- Translating geoscience knowledge on natural hazards to the public to promote individual and collective behaviors that minimize adverse impacts. Robustly funding and supporting interdisciplinary social scientists in the larger geoscience community is critical to the successful translation of geoscience knowledge into policy and practice that directly benefits society.
- Promoting interdisciplinary collaborations between a variety of professionals and stakeholders to enhance society’s resilience and reduce the devastating effects of natural hazards. These collaborations would include geoscientists, engineers, architects, building code and standards developers, business leaders, public utilities, emergency managers, policymakers, design professionals, investors, insurers, news media, educators, relief organizations, the public, and scientists of other disciplines.
Growing populations in hazard‐prone locations, the interconnection of modern economies, and climate change are increasing the risks associated with natural hazards, including, but not limited to, earthquakes, floods, hurricanes, landslides, tsunamis, volcanic eruptions, and wildfires. The impacts of these hazards include the direct costs of repairing damaged infrastructure and housing, economic disruptions, displacement and migration, negative health effects, and weakening national security. Vulnerabilities to hazards and disaster impacts are disproportionately felt by those most marginalized in communities. With population growth and continued development in risky areas, these trends in impact will accelerate as disasters escalate.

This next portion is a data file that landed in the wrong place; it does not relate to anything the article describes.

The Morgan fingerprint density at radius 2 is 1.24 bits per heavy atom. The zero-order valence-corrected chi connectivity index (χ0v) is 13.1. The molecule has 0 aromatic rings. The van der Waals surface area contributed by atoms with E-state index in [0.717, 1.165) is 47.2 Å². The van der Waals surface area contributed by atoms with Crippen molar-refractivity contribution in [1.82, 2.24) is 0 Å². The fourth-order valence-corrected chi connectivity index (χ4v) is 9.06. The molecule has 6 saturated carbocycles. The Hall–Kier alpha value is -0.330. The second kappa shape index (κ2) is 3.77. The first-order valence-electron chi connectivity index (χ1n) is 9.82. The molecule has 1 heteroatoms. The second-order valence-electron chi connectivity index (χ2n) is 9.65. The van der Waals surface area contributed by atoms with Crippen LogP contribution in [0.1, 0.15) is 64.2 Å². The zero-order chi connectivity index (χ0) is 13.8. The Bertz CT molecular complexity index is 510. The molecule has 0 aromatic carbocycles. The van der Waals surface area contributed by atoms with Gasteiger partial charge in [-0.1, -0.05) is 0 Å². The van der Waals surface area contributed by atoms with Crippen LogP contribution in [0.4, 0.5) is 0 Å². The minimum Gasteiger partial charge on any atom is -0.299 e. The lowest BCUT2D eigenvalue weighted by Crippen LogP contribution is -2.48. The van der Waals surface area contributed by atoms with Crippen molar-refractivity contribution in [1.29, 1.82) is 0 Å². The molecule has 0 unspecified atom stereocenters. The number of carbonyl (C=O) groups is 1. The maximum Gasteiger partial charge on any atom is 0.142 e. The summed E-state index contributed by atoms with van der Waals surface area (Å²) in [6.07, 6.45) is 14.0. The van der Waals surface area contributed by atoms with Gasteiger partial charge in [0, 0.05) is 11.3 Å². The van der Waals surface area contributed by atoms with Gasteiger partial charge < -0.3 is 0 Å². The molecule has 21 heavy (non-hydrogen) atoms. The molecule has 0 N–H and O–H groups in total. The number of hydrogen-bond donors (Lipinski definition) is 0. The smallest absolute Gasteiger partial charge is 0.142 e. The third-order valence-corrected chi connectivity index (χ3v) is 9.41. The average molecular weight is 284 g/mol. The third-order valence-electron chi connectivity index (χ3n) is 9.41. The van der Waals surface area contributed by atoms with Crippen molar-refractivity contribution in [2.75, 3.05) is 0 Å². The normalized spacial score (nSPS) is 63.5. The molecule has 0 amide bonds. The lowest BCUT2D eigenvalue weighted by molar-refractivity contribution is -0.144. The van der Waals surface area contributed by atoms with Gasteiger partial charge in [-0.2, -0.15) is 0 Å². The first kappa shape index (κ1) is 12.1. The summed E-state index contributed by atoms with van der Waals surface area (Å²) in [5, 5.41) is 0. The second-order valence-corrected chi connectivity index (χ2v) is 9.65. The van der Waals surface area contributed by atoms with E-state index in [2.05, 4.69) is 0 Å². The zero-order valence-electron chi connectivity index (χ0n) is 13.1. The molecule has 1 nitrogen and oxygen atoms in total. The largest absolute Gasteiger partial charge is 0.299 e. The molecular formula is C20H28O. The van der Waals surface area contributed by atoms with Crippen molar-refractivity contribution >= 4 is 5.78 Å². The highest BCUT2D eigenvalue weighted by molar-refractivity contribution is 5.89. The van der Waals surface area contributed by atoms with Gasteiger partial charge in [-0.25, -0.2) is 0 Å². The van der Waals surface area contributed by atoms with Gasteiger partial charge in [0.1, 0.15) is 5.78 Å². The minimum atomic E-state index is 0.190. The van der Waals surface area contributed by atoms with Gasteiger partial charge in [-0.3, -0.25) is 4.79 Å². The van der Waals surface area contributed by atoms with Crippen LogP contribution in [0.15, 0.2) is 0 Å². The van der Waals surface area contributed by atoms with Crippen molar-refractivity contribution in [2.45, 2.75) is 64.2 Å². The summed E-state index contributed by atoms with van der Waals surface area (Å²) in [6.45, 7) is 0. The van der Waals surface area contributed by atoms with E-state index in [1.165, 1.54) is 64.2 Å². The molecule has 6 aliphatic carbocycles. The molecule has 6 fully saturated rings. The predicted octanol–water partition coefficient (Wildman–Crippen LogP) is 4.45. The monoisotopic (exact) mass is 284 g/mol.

- Today’s large-scale, interdependent networks of critical infrastructure are both fragile and costly to repair. Cascading impacts could be felt for weeks, months, or even years, with exponentially greater effects in terms of life safety, public and economic health, and overall community viability, as seen during the 2021 Texas power crisis.
- In the aftermath of many disasters, businesses close and either never reopen or fail. Emergency responders and critical care facilities are overwhelmed by sudden, immense, and sometimes long-term demand for their services. The costs of repairing buildings and infrastructure are often exceeded by the indirect socioeconomic costs associated with loss of jobs and business interruption. The impact of disaster experiences on mental health can also adversely affect the long-term functional recovery of communities in post-disaster environments. These overall economic impacts have been seen during countless flooding events on the Mississippi River basin, including the 2022 Jackson, Mississippi, floods.
- Hazardous industrial materials and wastes are transported and stored in structures whose integrity can be compromised by extreme events, as seen in 2017 chemical plant explosions during Hurricane Harvey.
- Globalization of the world economy makes all of us vulnerable to disasters wherever they occur. Modern business practices, such as just-in-time inventory management, have created new vulnerabilities. Supply-chain interruption in one area may result in worldwide economic impact, as seen during the COVID-19 pandemic.